But what is less clear is how a doctor's experience influences the quality of their care. On its face, it makes sense that the longer a doctor practices, the more expertise she gains — which means better care for you.
But, in reality, it's not that simple.
Say, for instance, your doctor tells you: "In my experience, this antibiotic works great for sinus infections." Fair enough. It may also be completely true from your doctor's perspective: When she has prescribed antibiotics in the past for sinus infections, patients got better. But statements like this make us cringe, for two reasons.
First, as it turns out, antibiotics don't actually work for most sinus infections. In a large study published in the Journal of the American Medical Association earlier this year, people with sinusitis were randomly assigned to take antibiotics or a placebo. People treated with antibiotics did no better than those who got the sugar pill. The reason that bacteria-killing antibiotics don't help when you have sinusitis is because the infection is almost always caused by a virus.
The second — and perhaps more cringe-worthy — part is the summoning of the phrase "in my experience" as the major reason to prescribe the drug.
In the case of sinus infections and antibiotics, doctors' experiences (and those of patients) support the wrong decision. Here's why: The natural course of most sinus infections is to resolve on their own over time. People tend to go to the doctor — and get their antibiotics — when they are at their sickest. So they and their doctors falsely attribute their improvement to the antibiotic pills. Here, experience gets in the way of the right medical decision, which is to avoid antibiotics in the first place.
Time.com: What the affordable care act means if you are...
So let's get back to the July effect and the inexperienced, error-prone interns.
On one hand, some studies suggest that the July effect is a myth: A recent study examining 10 years of data on patients undergoing neurosurgery showed that July was no more dangerous than other months. On the other hand, reports have found that July patients do indeed fare worse: In a study of patients undergoing surgery for spine-related cancer, July patients were more than twice as likely to have a surgical complication and 81% more likely to die, compared with August or June patients.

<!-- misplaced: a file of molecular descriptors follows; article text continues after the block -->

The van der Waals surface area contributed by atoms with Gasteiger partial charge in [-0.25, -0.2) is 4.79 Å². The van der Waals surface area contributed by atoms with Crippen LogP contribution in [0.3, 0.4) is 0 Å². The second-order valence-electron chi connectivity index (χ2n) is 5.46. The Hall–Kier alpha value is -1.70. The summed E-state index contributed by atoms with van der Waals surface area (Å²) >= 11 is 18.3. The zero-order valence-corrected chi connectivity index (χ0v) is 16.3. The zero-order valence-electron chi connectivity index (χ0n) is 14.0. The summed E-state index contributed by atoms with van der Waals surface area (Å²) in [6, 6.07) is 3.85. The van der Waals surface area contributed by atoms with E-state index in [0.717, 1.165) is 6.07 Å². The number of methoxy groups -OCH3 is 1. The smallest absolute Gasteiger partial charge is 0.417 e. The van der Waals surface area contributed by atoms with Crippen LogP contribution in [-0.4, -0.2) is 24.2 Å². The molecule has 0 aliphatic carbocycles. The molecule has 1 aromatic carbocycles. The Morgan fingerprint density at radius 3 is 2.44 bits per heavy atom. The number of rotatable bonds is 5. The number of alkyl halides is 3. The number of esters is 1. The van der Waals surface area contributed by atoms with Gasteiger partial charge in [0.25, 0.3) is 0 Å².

A recent systematic review of all the research done on the topic concluded that many of the studies showing no July effect had small sample sizes and were not rigorously done, but the bigger and better investigations leaned toward finding that July is truly a more dangerous month in teaching hospitals.
So is medical experience good or bad?
Well, in most cases, your doctor's experience is very helpful, allowing her to pick up on a very subtle symptom early in a disease process, for instance, or to determine the right treatment when your condition falls outside of what is taught in textbooks.
And for many medical treatments — especially the highly technical ones — there's a direct correlation between physician experience (the number of procedures she's performed) and your outcome (whether the procedure works).
In a variety of situations, though, experience can backfire, and the reason is simple psychology. Doctors are human too, and they fall prey to tricks of the mind — like thinking that an ineffective treatment really works (ahem, antibiotics for sinus infections).
In fact, entire fields of research are devoted to understanding why these errors of thought occur. They spring from so-called cognitive biases and false heuristics: mental shortcuts that can mislead even highly educated, well-seasoned practitioners into making the wrong decisions.
Time.com: Simple design: What health care can learn from the TV remote control
Here are four key cognitive biases that trick even the smartest physicians:
Anchoring bias, which causes doctors to lock onto a diagnosis early and disregard new and conflicting information. For example, a patient may be diagnosed with a quickly fatal cancer, but then ends up trying various (ineffective) herbal remedies and lives for 30 more years. Instead of considering whether the initial diagnosis was incorrect, the patient — and maybe even the doctor — may falsely assume that the herbal remedies cured the cancer.